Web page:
Decades ago, people did all sorts of crazy things that we now know to stay away from. I’m talkin’ things like carrying radium around in their pockets! Or going to the dentist and not expecting anesthesia. Heck, they used lead and asbestos when they built their houses!
Fashion seems like it would be a safe spot compared to radium and asbestos, but many antique fashion trends were just as dangerous – if not more so.
Considering how conscious we are of what we put on and in our bodies today, it’s wild to hear about the poisons with which people used to get pretty intimate. Check out some of the harrowing examples below.
Sure, wearing a giant dress that contained a hoop might seem romantic now, but it was less so to women who didn’t realize how large their gown actually was before they stepped too close to a fireplace…
#7. Toxic dye on fabrics
This beautiful dress, dyed “Paris Green” contains arsenic and copper sulfate — the same combination that was later used to kill mosquitoes and wallpaper people’s houses. Yikes.
#6. Ornate hairstyles
You’ve seen the pictures of pre-Revolutionary France — the ones where Marie Antoinette looks like a superhero just because she can hold her dress and her hair up at the same time? Well, the hairstyles were not only heavy and awkward, they could attract bugs and rodents looking to nest.
Women would wear the same style for days, and sleep wearing large metal cages to keep themselves infestation free.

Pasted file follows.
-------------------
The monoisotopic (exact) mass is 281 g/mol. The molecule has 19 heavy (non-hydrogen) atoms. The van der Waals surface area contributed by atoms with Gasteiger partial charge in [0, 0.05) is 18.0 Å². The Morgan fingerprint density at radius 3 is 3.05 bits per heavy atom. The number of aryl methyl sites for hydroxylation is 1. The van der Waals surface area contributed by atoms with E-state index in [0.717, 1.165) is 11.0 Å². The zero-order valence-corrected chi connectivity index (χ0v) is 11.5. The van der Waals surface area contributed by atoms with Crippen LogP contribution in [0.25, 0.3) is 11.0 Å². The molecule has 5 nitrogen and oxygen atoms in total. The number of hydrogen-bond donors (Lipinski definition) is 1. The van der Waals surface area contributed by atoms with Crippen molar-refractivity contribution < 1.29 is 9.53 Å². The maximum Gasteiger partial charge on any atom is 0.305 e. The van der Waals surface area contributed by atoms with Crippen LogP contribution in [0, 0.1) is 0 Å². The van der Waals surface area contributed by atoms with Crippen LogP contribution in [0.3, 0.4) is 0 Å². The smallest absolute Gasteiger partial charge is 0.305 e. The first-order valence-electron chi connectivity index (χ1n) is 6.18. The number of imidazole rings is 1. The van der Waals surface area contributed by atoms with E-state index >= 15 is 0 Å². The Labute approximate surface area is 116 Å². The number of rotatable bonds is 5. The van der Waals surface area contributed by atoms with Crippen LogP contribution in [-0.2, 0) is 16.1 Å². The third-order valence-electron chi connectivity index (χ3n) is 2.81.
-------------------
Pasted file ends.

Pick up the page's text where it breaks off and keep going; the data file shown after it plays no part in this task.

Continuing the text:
#5. Killer makeup
Think your makeup is bad because it comes from animal byproducts? Well, at least you don’t live in a time when women were expected to have porcelain white skin — even if it meant using lead powder that caused everything from major skin issues to hair loss to intoxication that could lead to death.
Oh, and just for fun, some types of blush contained arsenic.
#4. Corsets weren’t just for wedding dresses
The first corsets weren’t made from pretty ribbons. They were metal, then wood, and finally a slightly more comfortable whalebone. They often seriously deformed women’s skeletons, displacing their internal organs. Some women began wearing them in childhood and never stopped, not even during pregnancy.
#3. Foot binding
In China, foot binding was a popular tradition among the wealthy until it was banned in 1911. It resulted in feet shaped like a lotus and women who were so crippled they couldn’t walk without assistance.
There are pictures of this out there, if you want to go looking.
#2. The highest heels
High heels are another form of torture that some women still refuse to give up — though the tallest stilettos of today have nothing on the chopines from Italy. They were invented so women wouldn’t have to walk in the muddy streets, but soon spiraled out of control, forcing them to need a servant’s hand if they wanted to walk anywhere.
Easy to fall and split your head? Yes.
#2. The pregnancy girdle.
As someone who is closing in on her eighth month of pregnancy, this one seems totally insane — a tight, restricting girdle worn during pregnancy. These “maternity belts”, designed to hide the pregnancy as much as possible, were heavily boned and zippered, tight to the point of being uncomfortable at best.
I’ll keep my yoga pants and leggings, thank you very much.
#1. Eyes shining…with poison
The toxic properties of belladonna were well known, but noble European women still dropped a distillation of it into their eyes to cause their pupils to dilate and their eyes to seem “brighter.” Many of them suffered severe eye problems and even blindness because of the practice, but it didn’t stop others from continuing to use the drops.